DEYAN RANKO BRASHICH was born in Belgrade, former Yugoslavia, and is an Op-Ed columnist for Connecticut's Litchfield County Times.  He writes the monthly Letter From America column for Romania’s Scrisul Romanesc, a literary magazine and is a Contributing Editor for  The Country and Abroad, another literary/art magazine where he authors the Dispatch from Abroad column. He is a frequent contributor to Pecat, the Belgrade, Serbia weekly news magazine, Britić, a magazine published in the United Kingdom and Passport, a lifestyle quarterly. He resides in New York City and Washington, Connecticut.




Every action has a reaction although the reaction may be unanticipated. The Syrian civil war is being waged between forces loyal to the Bashar al-Assad regime, the Free Syrian Army, the Kurds, Hezbollah and ISIS/ISIL and the many other fractional participants too numerous to mention. All of these players have their foreign sponsors, supporters and enablers. That is why the civil war has lasted for five years and is ongoing.

You can’t wage war without money and munitions. If you ain’t got the stuff someone has to make it available so that the fighting continues. This has been going on overtly or covertly in Syria and parts of Iraq for years. Just 13 days ago the United States announced that it was giving $100 million in aid to Syria’s “rebels” - whoever or whatever these may be – bringing the officially disclosed total so far to $500 million since 2002, while the unofficial, soft number is anyone’s guess. Since 2013 the US has trained and equipped “moderate rebels” in Syria with disastrous results – all of them being killed or captured within days of deployment and clandestine operations shrouded in secrecy.

As counterpoints there is the “axis of resistance”, the alliance that Syria and Iran forged to blunt Western influence in the Middle East after the US led coalition 2003 invasion of Iraq. Now Russia has weighed by lending tactical support to the Assad regime. Russian war planes have struck ISIS targets and, according to some reports, Kurdish and pro-Western rebel positions.

Forget post World War I history and the decades of intervention by foreign powers in the Middle East and concentrate on the here and now.

Starting in September France launched air strikes on ISIS targets in both Iraq and Syria. France’s President Hollande has demanded that Assad be removed from power as a prerequisite to any political settlement of the civil war. In 2014 Russia stepped up military support of the Assad forces by delivering armored vehicles “surveillance equipment, radars, electronic warfare systems, spare parts for helicopter, various weapons including guided bombs” and on September 30 with approval of Parliament “Russia started a military intervention in Syria consisting of air strikes against ISIS, the Al-Nusra Front and other perceived enemies of the Syrian government.”  Russia will soon have boots on the ground to counter America’s advisors and trainers.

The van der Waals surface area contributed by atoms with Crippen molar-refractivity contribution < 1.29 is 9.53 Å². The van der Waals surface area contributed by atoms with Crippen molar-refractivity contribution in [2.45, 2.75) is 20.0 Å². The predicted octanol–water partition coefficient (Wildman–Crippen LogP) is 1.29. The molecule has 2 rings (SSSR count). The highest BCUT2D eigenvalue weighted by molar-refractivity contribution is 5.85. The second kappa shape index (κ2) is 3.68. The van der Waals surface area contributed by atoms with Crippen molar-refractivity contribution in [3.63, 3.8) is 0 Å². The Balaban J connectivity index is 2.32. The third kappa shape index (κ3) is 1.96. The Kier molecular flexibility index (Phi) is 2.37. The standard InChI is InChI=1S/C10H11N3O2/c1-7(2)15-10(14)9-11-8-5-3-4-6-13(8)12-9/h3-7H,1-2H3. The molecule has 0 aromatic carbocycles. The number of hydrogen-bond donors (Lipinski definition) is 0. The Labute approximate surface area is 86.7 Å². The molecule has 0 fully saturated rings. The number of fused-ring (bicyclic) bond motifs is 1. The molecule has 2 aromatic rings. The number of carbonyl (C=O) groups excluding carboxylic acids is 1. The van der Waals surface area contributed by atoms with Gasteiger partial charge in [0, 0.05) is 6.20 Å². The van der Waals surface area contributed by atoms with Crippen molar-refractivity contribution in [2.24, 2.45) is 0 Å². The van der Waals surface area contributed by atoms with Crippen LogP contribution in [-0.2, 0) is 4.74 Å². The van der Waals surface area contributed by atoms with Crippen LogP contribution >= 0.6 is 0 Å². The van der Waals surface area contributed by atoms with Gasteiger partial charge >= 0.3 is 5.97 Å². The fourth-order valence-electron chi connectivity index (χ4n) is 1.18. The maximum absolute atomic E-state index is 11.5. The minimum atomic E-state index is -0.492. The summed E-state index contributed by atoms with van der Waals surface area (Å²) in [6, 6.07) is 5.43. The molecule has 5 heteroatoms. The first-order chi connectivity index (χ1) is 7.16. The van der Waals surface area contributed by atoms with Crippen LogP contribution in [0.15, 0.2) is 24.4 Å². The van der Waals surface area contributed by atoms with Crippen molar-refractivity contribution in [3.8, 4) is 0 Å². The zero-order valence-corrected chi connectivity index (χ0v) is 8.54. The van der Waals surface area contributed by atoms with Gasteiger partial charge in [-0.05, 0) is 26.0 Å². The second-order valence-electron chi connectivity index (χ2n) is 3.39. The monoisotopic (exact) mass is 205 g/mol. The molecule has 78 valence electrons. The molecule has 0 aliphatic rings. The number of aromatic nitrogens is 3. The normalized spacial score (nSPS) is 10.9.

The United States led air campaign in Iraq, Syria and Libya has resulted in 8,100 strikes in the last 15 months. This Saturday the Pentagon announced that two F-15 fighter jets launched an air strike that killed Abu Nabil ISIS’ top commander in Libya whose death “… will degrade ISIL’s ability to meet the group’s objectives in Libya, including new ISIL members, establishing bases in Libya and planning external attacks on the United States.”

Europe, the United States, Russia and even Iran have declared war on ISIS but in doing so all of the foreign players are sharply elbowing each other in support of their pet surrogates in Syria and Iraq and in doing so they shove, kill and maim the opposition and as collateral damage the innocent civilian population without accountability and with impunity.

Is it any wonder then that ISIS, or for that matter any of the warring factions shove back? This is a base application of the “every action has a reaction” principle, the most notable being last Friday night’s callous, despicable murder of 129 civilian innocents in Paris. While no one can justify this attack it ignores the cause - was the attack provoked by state action?

When viewed from the perspective of the local Arab population that has witnessed the death, murder and maiming of over 500,000 Iraqis and the displacement of more than two million Syrian refugees the Parisian death toll is totally irrelevant and of no consequence, a mere bagatelle.